Nobody says “rock ‘n’ roll” quite like Jon Spencer. There’s the sheer amount of excess that goes into his music, full of gritty hooks and rhyme schemes based around the word “baby.” There’s his frontman shtick, which ranges from Elvis-on-speed to a laid-back, growling James Brown. There’s the Blues Explosion, who back him up with solid grooves that lend themselves to songs about werewolves and sex. And then there’s just the way he spit outs the words “rock ‘n’ roll,” like the phrase is an expletive.

Plastic Fang is JSBX’s latest slab of primal blues-rock, and probably their best to date. Gone is the outright hip-hop of Acme, as the record favors a more classic sound. Not in a Strokes or White Stripes kind of way, but in true Blues Explosion fashion: dirty, loud and completely danceable.

“Sweet n’ Sour” is about as straight ahead as these guys have ever rocked, with a blues riff that’s just an excuse for Russel Simins to bang the hell out of his drum kit. “She Said” reintroduces the patented JSBX groove: Spencer and Judah Bauer interlock guitar riffs, working around a beat that would make even the stuffiest of indie-rockers get up and dance.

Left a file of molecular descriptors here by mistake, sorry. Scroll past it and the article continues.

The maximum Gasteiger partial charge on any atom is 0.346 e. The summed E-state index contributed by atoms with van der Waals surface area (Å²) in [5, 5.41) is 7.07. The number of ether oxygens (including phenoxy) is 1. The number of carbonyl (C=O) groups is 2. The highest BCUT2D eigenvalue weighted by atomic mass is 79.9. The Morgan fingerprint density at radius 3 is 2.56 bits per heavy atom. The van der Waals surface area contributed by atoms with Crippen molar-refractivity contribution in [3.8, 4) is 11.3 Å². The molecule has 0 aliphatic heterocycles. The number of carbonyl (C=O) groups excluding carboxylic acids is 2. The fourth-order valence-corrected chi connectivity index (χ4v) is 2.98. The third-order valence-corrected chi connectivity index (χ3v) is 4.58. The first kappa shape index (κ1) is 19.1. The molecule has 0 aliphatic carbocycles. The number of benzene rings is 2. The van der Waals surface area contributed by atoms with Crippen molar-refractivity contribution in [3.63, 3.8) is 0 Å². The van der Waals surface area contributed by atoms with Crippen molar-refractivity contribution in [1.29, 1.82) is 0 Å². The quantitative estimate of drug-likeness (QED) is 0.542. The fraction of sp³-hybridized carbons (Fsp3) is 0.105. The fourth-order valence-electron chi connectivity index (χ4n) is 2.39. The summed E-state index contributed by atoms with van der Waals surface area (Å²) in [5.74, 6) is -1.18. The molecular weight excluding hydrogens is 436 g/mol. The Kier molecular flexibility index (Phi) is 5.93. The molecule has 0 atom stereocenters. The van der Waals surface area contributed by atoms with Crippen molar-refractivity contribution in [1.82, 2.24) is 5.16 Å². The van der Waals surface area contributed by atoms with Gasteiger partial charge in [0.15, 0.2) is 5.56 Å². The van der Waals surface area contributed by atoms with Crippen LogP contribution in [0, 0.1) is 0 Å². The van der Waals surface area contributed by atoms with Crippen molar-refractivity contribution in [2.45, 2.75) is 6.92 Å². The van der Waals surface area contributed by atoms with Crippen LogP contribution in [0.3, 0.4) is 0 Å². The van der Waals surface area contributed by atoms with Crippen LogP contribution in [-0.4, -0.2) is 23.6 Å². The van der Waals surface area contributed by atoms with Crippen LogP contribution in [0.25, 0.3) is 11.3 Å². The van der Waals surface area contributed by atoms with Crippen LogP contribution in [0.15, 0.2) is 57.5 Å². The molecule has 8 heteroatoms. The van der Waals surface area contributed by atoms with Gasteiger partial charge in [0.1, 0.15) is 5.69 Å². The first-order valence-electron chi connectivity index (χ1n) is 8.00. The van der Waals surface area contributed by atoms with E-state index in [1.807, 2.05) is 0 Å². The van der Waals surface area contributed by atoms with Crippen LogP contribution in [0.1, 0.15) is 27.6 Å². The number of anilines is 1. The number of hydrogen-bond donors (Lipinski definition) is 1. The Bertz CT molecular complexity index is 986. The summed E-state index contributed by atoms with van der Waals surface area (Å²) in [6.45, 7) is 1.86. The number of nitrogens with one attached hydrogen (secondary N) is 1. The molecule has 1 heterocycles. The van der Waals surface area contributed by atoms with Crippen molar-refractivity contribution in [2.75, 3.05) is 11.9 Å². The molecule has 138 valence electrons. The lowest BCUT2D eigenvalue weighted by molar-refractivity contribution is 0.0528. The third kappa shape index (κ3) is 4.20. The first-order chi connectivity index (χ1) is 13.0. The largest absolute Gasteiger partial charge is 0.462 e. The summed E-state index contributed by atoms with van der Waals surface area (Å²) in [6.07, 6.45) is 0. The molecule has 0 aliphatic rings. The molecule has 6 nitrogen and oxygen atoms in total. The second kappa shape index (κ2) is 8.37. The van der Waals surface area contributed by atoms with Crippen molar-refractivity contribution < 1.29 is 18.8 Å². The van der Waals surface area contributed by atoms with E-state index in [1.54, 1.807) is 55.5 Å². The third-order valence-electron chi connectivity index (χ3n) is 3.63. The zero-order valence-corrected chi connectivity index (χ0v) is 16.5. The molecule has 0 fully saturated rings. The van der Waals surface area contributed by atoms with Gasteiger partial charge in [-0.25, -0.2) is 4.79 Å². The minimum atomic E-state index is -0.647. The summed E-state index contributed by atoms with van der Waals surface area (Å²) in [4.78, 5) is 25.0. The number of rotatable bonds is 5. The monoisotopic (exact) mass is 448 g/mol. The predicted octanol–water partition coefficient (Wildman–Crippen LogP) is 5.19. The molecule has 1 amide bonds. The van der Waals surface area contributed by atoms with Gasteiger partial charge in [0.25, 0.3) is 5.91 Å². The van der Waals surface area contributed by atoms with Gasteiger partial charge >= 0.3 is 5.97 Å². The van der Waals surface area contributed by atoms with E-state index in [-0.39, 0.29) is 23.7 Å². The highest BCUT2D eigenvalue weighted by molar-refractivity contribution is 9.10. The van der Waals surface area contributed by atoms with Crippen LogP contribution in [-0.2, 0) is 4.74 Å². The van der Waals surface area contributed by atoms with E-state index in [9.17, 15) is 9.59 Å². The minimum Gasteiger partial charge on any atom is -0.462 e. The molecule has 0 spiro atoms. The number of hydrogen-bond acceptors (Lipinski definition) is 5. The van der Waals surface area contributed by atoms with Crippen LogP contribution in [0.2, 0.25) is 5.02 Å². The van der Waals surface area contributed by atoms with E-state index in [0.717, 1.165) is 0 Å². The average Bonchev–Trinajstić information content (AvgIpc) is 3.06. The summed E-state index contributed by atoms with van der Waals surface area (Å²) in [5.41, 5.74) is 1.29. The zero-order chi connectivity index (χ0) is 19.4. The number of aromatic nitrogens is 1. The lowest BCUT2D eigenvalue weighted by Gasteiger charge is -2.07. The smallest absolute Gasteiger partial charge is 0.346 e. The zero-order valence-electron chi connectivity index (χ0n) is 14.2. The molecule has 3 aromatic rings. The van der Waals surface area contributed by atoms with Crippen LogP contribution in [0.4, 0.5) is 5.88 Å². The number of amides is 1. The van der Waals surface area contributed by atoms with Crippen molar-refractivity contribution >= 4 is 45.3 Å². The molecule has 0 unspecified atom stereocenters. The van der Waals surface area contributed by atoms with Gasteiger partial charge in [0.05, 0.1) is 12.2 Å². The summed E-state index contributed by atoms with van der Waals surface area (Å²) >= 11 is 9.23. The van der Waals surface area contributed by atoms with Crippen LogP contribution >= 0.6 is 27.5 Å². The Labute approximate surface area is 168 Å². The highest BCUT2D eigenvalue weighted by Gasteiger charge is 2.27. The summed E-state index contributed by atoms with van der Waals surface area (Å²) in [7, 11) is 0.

From time to time, Fang slows down its revisiting of the roots of rock ‘n’ roll, most successfully on the mellow funk tune “Hold On.” Sit back and listen to the Blues Explosion trade licks with guest guitarist Dr. John; bob your head to the rhythm and trust Spencer when he sings, “I’m gonna pack a punch/ Get straight to the point/ Now let’s get together everybody/ We’re gonna rock this joint.”

“Mean Heart” is an acoustic-based stomp that sounds like an Exile on Main Street b-side. The Rolling Stones influence has always been there, but JSBX usually buries it with noisy electric guitars. It’s a significantly different sound for them, and helps Fang set up its closer, “Point of View.” This last song has the energy of an encore, a gift from Spencer to those wanting a last chance to rock.

If you’re looking for something new to blast out the window when you’re playing frisbee in the courtyard, go to Cutler’s and get this damn album. It’s infectious as hell in that “can’t-stop-shakin’-your-ass” kind of way. Just play it as loud as possible and you’ll see what I mean.